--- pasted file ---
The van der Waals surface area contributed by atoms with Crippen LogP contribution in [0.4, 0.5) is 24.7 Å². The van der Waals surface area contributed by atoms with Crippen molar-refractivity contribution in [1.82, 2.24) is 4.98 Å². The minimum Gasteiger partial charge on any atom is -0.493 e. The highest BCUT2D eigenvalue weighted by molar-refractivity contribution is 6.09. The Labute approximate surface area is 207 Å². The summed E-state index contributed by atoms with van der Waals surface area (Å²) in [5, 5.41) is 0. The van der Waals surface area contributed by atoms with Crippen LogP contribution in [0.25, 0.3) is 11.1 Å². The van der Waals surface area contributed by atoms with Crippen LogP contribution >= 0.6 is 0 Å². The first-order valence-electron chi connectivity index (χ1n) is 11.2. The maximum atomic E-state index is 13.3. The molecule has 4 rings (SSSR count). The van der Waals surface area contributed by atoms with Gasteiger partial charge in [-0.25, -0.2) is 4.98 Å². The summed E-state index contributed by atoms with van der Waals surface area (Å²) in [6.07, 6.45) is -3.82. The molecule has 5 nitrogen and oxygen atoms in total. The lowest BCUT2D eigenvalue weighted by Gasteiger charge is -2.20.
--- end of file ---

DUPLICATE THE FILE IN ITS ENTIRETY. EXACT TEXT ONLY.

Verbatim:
The van der Waals surface area contributed by atoms with Crippen LogP contribution in [0.4, 0.5) is 24.7 Å². The van der Waals surface area contributed by atoms with Crippen molar-refractivity contribution in [1.82, 2.24) is 4.98 Å². The minimum Gasteiger partial charge on any atom is -0.493 e. The highest BCUT2D eigenvalue weighted by molar-refractivity contribution is 6.09. The Labute approximate surface area is 207 Å². The summed E-state index contributed by atoms with van der Waals surface area (Å²) in [5, 5.41) is 0. The van der Waals surface area contributed by atoms with Crippen LogP contribution in [0.25, 0.3) is 11.1 Å². The van der Waals surface area contributed by atoms with Crippen LogP contribution >= 0.6 is 0 Å². The first-order valence-electron chi connectivity index (χ1n) is 11.2. The maximum atomic E-state index is 13.3. The molecule has 4 rings (SSSR count). The van der Waals surface area contributed by atoms with Gasteiger partial charge in [-0.25, -0.2) is 4.98 Å². The summed E-state index contributed by atoms with van der Waals surface area (Å²) in [6.07, 6.45) is -3.82. The molecule has 5 nitrogen and oxygen atoms in total. The lowest BCUT2D eigenvalue weighted by Gasteiger charge is -2.20.